Elections

Drought-hit Rajasthan village to boycott polls

AM Jigeesh Rambagh | Updated on May 01, 2019 Published on May 01, 2019

The much-hyped Pradhan Mantri Fasal Bima Yojana (PMFBY) is becoming a problem for the BJP in drought-hit areas of Rajasthan.

Complaints of higher premium and denial of insurance have turned farmers against the party.

For example, in Rambagh, a remote village in Bikaner district, about 1,200 voters have decided to boycott the elections as HDFC Ergo, the insurance company, did not provide them compensation, based on an official report that the loss due to drought was less than 25 per cent.

The farmers allege that though the loss was near 100 per cent, and the officials colluded with the insurers to deny them insurance.

For the last six months, the villagers have been fighting for their dues with the District Collector’s office. “We have approached the Prime Minister’s Office, the Chief Minister’s Office, and other authorities with all the papers to prove that we faced huge losses last year. Our farming is dependent on rains. Despite paying huge premium, we were denied compensation,” said Ranjeet Singh Rathore, a young farmer.

Indraj Poonia, another young farmer, said even cattle were affected by the severe drought. “We lost hundreds of cows, camels and buffaloes. Nobody bothered to care for us. So, we decided to boycott the election. We have communicated this to the Election Commission,” he said.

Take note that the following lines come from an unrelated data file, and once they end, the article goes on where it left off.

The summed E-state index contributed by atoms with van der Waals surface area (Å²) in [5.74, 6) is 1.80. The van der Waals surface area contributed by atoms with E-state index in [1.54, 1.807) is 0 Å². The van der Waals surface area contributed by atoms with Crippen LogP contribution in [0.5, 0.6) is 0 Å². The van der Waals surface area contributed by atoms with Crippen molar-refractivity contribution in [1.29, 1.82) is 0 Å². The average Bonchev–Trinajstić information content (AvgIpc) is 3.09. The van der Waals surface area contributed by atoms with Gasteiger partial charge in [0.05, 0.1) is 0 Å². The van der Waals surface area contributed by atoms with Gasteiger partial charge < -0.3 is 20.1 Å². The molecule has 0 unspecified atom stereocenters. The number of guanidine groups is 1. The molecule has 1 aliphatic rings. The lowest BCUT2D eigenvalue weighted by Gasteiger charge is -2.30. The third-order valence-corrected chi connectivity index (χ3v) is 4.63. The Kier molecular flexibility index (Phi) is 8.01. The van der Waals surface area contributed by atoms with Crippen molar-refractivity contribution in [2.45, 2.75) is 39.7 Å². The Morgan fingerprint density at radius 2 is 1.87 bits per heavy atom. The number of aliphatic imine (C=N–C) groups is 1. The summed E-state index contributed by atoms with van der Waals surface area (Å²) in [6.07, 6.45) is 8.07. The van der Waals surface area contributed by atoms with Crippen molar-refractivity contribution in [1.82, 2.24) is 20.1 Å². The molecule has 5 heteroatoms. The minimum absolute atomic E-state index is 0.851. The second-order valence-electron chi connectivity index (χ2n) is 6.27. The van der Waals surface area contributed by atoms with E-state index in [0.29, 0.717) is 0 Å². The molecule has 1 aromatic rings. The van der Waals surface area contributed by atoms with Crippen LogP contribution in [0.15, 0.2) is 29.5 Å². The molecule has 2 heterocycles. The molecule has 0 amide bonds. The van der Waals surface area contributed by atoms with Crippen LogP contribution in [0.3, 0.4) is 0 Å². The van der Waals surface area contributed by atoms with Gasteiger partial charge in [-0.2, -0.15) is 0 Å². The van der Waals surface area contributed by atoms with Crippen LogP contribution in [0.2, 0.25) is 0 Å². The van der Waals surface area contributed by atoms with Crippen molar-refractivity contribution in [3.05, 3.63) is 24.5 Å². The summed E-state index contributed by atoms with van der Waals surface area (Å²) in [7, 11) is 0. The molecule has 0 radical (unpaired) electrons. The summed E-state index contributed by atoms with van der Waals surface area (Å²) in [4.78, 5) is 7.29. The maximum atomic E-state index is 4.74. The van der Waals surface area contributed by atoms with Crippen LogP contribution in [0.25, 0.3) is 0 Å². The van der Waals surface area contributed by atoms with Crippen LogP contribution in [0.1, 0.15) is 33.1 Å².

Discrepancies found

An inquiry by the District Collector’s office found that there were differences in the data on drought collated by the Agriculture Department and the Revenue Department. The report also said the estimates of the local officer were wrong. Even then, no compensation was provided, said the farmers.

The village has about 12,000 bighas of cultivable land. Out of this, just 500 bighas are irrigated. “We will go to the court if the government does not take a decision,” Rathore said.

“We are depending on the sale of milk and cowdung now. A litre of milk will fetch us ₹20. But the cattle feed for one cow costs more than what we earn by selling milk. We are in deep crisis,” Rathore added. “The candidates of both the Congress and the BJP came here. Their response was not positive. Youngsters here are agitated,” Poonia said.

Black millet and sorghum are the main crops here. “There is no water. So we don’t usually cultivate wheat, peanuts and pulses. The demand for extending canals to this side has been on for long. We don’t even get good drinking water now,” added Prakash Meghwal, a farmer.

 

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Published on May 01, 2019
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